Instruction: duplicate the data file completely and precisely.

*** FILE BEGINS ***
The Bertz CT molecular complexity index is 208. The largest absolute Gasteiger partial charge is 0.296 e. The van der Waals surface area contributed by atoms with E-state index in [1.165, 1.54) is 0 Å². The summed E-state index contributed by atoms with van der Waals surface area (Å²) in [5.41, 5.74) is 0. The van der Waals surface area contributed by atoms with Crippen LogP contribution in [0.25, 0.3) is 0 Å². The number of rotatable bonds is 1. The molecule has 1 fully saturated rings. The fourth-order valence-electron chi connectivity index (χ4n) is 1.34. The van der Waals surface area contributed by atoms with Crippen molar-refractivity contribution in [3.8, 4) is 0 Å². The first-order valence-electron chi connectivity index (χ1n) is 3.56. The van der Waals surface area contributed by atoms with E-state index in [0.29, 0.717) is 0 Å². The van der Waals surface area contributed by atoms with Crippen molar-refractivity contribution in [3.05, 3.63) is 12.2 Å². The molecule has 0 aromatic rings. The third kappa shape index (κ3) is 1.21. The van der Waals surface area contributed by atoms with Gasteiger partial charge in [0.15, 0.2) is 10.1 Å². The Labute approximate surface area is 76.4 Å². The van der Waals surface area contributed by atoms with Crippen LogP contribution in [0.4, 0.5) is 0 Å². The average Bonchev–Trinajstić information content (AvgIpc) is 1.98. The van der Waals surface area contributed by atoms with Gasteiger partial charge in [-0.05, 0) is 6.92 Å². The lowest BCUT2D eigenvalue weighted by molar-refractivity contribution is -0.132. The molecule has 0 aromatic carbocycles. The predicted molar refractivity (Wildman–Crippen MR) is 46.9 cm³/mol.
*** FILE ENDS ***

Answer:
The Bertz CT molecular complexity index is 208. The largest absolute Gasteiger partial charge is 0.296 e. The van der Waals surface area contributed by atoms with E-state index in [1.165, 1.54) is 0 Å². The summed E-state index contributed by atoms with van der Waals surface area (Å²) in [5.41, 5.74) is 0. The van der Waals surface area contributed by atoms with Crippen LogP contribution in [0.25, 0.3) is 0 Å². The number of rotatable bonds is 1. The molecule has 1 fully saturated rings. The fourth-order valence-electron chi connectivity index (χ4n) is 1.34. The van der Waals surface area contributed by atoms with Crippen molar-refractivity contribution in [3.8, 4) is 0 Å². The first-order valence-electron chi connectivity index (χ1n) is 3.56. The van der Waals surface area contributed by atoms with E-state index in [0.29, 0.717) is 0 Å². The van der Waals surface area contributed by atoms with Crippen molar-refractivity contribution in [3.05, 3.63) is 12.2 Å². The molecule has 0 aromatic rings. The third kappa shape index (κ3) is 1.21. The van der Waals surface area contributed by atoms with Gasteiger partial charge in [0.15, 0.2) is 10.1 Å². The Labute approximate surface area is 76.4 Å². The van der Waals surface area contributed by atoms with Crippen LogP contribution in [0.4, 0.5) is 0 Å². The average Bonchev–Trinajstić information content (AvgIpc) is 1.98. The van der Waals surface area contributed by atoms with Gasteiger partial charge in [-0.05, 0) is 6.92 Å². The lowest BCUT2D eigenvalue weighted by molar-refractivity contribution is -0.132. The molecule has 0 aromatic carbocycles. The predicted molar refractivity (Wildman–Crippen MR) is 46.9 cm³/mol.